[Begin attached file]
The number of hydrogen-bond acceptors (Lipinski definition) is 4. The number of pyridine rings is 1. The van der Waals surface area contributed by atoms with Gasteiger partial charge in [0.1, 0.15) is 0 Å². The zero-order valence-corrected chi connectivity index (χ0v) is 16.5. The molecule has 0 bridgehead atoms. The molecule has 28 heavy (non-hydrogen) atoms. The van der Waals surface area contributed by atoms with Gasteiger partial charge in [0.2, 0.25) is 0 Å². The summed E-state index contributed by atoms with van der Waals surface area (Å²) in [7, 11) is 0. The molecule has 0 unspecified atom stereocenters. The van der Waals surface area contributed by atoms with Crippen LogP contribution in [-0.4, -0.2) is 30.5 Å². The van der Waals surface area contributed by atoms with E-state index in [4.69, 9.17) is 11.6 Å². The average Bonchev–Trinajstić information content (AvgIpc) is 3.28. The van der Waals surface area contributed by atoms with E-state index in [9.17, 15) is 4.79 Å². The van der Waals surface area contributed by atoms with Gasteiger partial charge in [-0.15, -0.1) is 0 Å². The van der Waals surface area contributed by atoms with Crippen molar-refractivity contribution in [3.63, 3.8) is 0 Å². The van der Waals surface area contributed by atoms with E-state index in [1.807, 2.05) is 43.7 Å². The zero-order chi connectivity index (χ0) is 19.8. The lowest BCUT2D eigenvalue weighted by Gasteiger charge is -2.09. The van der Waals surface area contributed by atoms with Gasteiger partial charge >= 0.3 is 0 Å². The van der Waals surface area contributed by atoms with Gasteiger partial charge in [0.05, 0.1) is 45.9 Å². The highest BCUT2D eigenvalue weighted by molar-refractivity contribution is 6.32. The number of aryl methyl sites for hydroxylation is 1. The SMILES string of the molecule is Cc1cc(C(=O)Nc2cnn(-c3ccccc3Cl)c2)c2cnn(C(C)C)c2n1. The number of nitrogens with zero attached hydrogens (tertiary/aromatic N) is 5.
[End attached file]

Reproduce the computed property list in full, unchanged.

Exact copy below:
The number of hydrogen-bond acceptors (Lipinski definition) is 4. The number of pyridine rings is 1. The van der Waals surface area contributed by atoms with Gasteiger partial charge in [0.1, 0.15) is 0 Å². The zero-order valence-corrected chi connectivity index (χ0v) is 16.5. The molecule has 0 bridgehead atoms. The molecule has 28 heavy (non-hydrogen) atoms. The van der Waals surface area contributed by atoms with Gasteiger partial charge in [0.2, 0.25) is 0 Å². The summed E-state index contributed by atoms with van der Waals surface area (Å²) in [7, 11) is 0. The molecule has 0 unspecified atom stereocenters. The van der Waals surface area contributed by atoms with Crippen LogP contribution in [-0.4, -0.2) is 30.5 Å². The van der Waals surface area contributed by atoms with E-state index in [4.69, 9.17) is 11.6 Å². The average Bonchev–Trinajstić information content (AvgIpc) is 3.28. The van der Waals surface area contributed by atoms with E-state index in [9.17, 15) is 4.79 Å². The van der Waals surface area contributed by atoms with Gasteiger partial charge in [-0.15, -0.1) is 0 Å². The van der Waals surface area contributed by atoms with Crippen molar-refractivity contribution in [3.63, 3.8) is 0 Å². The van der Waals surface area contributed by atoms with E-state index in [1.807, 2.05) is 43.7 Å². The zero-order chi connectivity index (χ0) is 19.8. The lowest BCUT2D eigenvalue weighted by Gasteiger charge is -2.09. The van der Waals surface area contributed by atoms with Gasteiger partial charge >= 0.3 is 0 Å². The van der Waals surface area contributed by atoms with Gasteiger partial charge in [0.05, 0.1) is 45.9 Å². The highest BCUT2D eigenvalue weighted by molar-refractivity contribution is 6.32. The number of aryl methyl sites for hydroxylation is 1. The SMILES string of the molecule is Cc1cc(C(=O)Nc2cnn(-c3ccccc3Cl)c2)c2cnn(C(C)C)c2n1. The number of nitrogens with zero attached hydrogens (tertiary/aromatic N) is 5.